A well-meaning feature leaves millions of Dell PCs vulnerable

Dell has released a patch for a set of vulnerabilities that left as many as 30 million devices exposed.

Enlarge / Dell has released a patch for a set of vulnerabilities that left as many as 30 million devices exposed.
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Researchers have known for years about security issues with the foundational computer code known as firmware. It’s often riddled with vulnerabilities, it’s difficult to update with patches, and it’s increasingly the target of real-world attacks. Now a well-intentioned mechanism to easily update the firmware of Dell computers is itself vulnerable as the result of four rudimentary bugs. And these vulnerabilities could be exploited to gain full access to target devices.

The new findings from researchers at the security firm Eclypsium affect 128 recent models of Dell computers, including desktops, laptops, and tablets. The researchers estimate that the vulnerabilities expose 30 million devices in total, and the exploits even work in models that incorporate Microsoft’s Secured-core PC protections—a system specifically built to reduce firmware vulnerability. Dell is releasing patches for the flaws today.

“These vulnerabilities are on easy mode to exploit. It’s essentially like traveling back in time—it’s almost like the ’90s again,” says Jesse Michael, principal analyst at Eclypsium. “The industry has achieved all this maturity of security features in application and operating system-level code, but they’re not following best practices in new firmware security features.”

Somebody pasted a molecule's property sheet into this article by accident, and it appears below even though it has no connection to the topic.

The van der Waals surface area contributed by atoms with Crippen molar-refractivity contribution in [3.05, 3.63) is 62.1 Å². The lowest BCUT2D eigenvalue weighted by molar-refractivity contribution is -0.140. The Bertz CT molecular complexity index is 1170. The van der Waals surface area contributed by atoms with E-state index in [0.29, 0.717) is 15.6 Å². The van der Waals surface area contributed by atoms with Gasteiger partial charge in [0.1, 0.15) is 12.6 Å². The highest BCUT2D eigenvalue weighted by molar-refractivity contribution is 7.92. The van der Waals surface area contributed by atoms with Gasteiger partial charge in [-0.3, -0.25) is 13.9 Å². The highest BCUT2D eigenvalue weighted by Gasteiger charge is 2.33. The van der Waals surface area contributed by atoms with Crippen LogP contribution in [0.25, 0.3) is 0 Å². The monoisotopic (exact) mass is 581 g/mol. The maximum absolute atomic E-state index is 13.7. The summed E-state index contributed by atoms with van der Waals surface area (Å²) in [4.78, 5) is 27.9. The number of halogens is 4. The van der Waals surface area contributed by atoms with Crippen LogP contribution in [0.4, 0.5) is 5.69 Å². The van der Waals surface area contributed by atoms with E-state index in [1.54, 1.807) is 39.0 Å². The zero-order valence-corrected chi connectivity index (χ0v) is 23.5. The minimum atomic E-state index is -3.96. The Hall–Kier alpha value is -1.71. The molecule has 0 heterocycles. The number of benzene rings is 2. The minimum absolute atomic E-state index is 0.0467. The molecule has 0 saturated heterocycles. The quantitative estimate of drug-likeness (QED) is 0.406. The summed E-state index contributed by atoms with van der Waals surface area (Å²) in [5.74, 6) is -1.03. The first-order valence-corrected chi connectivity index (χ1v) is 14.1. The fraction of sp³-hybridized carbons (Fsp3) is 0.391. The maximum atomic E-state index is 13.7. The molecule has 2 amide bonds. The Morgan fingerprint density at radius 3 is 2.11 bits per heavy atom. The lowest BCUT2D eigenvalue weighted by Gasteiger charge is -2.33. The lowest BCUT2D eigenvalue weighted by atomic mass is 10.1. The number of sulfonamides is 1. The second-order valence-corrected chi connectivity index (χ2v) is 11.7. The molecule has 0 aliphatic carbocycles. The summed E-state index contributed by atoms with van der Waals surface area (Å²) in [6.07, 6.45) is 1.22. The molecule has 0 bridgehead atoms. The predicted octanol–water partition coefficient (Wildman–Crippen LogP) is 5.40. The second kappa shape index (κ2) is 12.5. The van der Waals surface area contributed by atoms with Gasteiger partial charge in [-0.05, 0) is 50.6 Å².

The vulnerabilities show up in a Dell feature called BIOSConnect, which allows users to easily, and even automatically, download firmware updates. BIOSConnect is part of a broader Dell update and remote operating system management feature called SupportAssist, which has had its own share of potentially problematic vulnerabilities. Update mechanisms are valuable targets for attackers, because they can be tainted to distribute malware.

The four vulnerabilities the researchers discovered in BIOSConnect wouldn’t allow hackers to seed malicious Dell firmware updates to all users at once. They could be exploited, though, to individually target victim devices and easily gain remote control of the firmware. Compromising a device’s firmware can give attackers full control of the machine, because firmware coordinates hardware and software, and runs as a precursor to the computer’s operating system and applications.

Dell auto-updates turned on.” If not, the company says customers should manually install the patches “at their earliest convenience.”

The Eclypsium researchers caution, though, that this is one update you may not want to download automatically. Since BIOSConnect itself is the vulnerable mechanism, the safest way to get the updates is to navigate to Dell’s Drivers and Downloads website and manually download and install the updates from there. For the average user, though, the best approach is to simply update your Dell however you can, as quickly as possible.

“We’re seeing these bugs that are relatively simple like logic flaws show up in the new space of firmware security,” Eclypsium’s Michael says. “You’re trusting that this house has been built in a secure way, but it’s actually sitting on a sandy foundation.”

After running through a number of nightmare attack scenarios from firmware insecurity, Michael takes a breath. “Sorry,” he says. “I can rant about this a lot.”

This story originally appeared on wired.com.

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